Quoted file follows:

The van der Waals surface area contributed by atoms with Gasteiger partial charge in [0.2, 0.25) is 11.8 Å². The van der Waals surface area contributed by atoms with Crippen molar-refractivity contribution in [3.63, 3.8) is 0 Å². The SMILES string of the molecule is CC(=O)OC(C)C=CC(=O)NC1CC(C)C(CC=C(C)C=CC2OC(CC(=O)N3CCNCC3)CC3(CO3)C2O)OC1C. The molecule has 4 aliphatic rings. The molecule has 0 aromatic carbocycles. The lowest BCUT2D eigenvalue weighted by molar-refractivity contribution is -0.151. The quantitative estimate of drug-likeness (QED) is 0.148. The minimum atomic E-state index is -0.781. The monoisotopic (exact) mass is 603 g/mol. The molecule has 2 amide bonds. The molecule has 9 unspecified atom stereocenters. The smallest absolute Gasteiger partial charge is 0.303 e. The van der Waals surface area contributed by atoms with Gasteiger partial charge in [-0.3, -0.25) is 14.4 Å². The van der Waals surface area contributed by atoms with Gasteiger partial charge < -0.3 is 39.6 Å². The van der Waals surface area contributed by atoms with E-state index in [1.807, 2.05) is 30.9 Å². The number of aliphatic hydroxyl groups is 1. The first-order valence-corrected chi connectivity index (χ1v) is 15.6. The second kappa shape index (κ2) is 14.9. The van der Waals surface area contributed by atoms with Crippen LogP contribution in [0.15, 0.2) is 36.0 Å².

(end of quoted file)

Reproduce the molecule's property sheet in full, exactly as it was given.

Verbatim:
The van der Waals surface area contributed by atoms with Gasteiger partial charge in [0.2, 0.25) is 11.8 Å². The van der Waals surface area contributed by atoms with Crippen molar-refractivity contribution in [3.63, 3.8) is 0 Å². The SMILES string of the molecule is CC(=O)OC(C)C=CC(=O)NC1CC(C)C(CC=C(C)C=CC2OC(CC(=O)N3CCNCC3)CC3(CO3)C2O)OC1C. The molecule has 4 aliphatic rings. The molecule has 0 aromatic carbocycles. The lowest BCUT2D eigenvalue weighted by molar-refractivity contribution is -0.151. The quantitative estimate of drug-likeness (QED) is 0.148. The minimum atomic E-state index is -0.781. The monoisotopic (exact) mass is 603 g/mol. The molecule has 2 amide bonds. The molecule has 9 unspecified atom stereocenters. The smallest absolute Gasteiger partial charge is 0.303 e. The van der Waals surface area contributed by atoms with Gasteiger partial charge in [-0.3, -0.25) is 14.4 Å². The van der Waals surface area contributed by atoms with Gasteiger partial charge < -0.3 is 39.6 Å². The van der Waals surface area contributed by atoms with E-state index in [1.807, 2.05) is 30.9 Å². The number of aliphatic hydroxyl groups is 1. The first-order valence-corrected chi connectivity index (χ1v) is 15.6. The second kappa shape index (κ2) is 14.9. The van der Waals surface area contributed by atoms with Crippen LogP contribution in [0.15, 0.2) is 36.0 Å².